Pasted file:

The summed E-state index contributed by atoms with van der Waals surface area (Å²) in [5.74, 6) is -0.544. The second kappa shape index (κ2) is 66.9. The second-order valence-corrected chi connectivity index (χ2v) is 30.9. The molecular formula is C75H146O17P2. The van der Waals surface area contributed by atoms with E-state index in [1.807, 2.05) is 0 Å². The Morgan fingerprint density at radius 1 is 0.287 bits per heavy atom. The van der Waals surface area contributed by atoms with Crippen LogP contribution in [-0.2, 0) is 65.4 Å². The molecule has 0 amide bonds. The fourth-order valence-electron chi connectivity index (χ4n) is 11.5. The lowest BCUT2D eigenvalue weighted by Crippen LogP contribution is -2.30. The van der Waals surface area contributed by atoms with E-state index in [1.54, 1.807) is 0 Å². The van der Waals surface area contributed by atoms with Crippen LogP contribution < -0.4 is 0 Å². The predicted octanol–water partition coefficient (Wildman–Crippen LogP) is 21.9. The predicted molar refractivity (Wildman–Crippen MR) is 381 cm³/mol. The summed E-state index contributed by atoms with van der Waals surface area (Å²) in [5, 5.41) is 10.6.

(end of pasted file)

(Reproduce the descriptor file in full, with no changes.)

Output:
The summed E-state index contributed by atoms with van der Waals surface area (Å²) in [5.74, 6) is -0.544. The second kappa shape index (κ2) is 66.9. The second-order valence-corrected chi connectivity index (χ2v) is 30.9. The molecular formula is C75H146O17P2. The van der Waals surface area contributed by atoms with E-state index in [1.807, 2.05) is 0 Å². The Morgan fingerprint density at radius 1 is 0.287 bits per heavy atom. The van der Waals surface area contributed by atoms with Crippen LogP contribution in [-0.2, 0) is 65.4 Å². The molecule has 0 amide bonds. The fourth-order valence-electron chi connectivity index (χ4n) is 11.5. The lowest BCUT2D eigenvalue weighted by Crippen LogP contribution is -2.30. The van der Waals surface area contributed by atoms with E-state index in [1.54, 1.807) is 0 Å². The van der Waals surface area contributed by atoms with Crippen LogP contribution < -0.4 is 0 Å². The predicted octanol–water partition coefficient (Wildman–Crippen LogP) is 21.9. The predicted molar refractivity (Wildman–Crippen MR) is 381 cm³/mol. The summed E-state index contributed by atoms with van der Waals surface area (Å²) in [5, 5.41) is 10.6.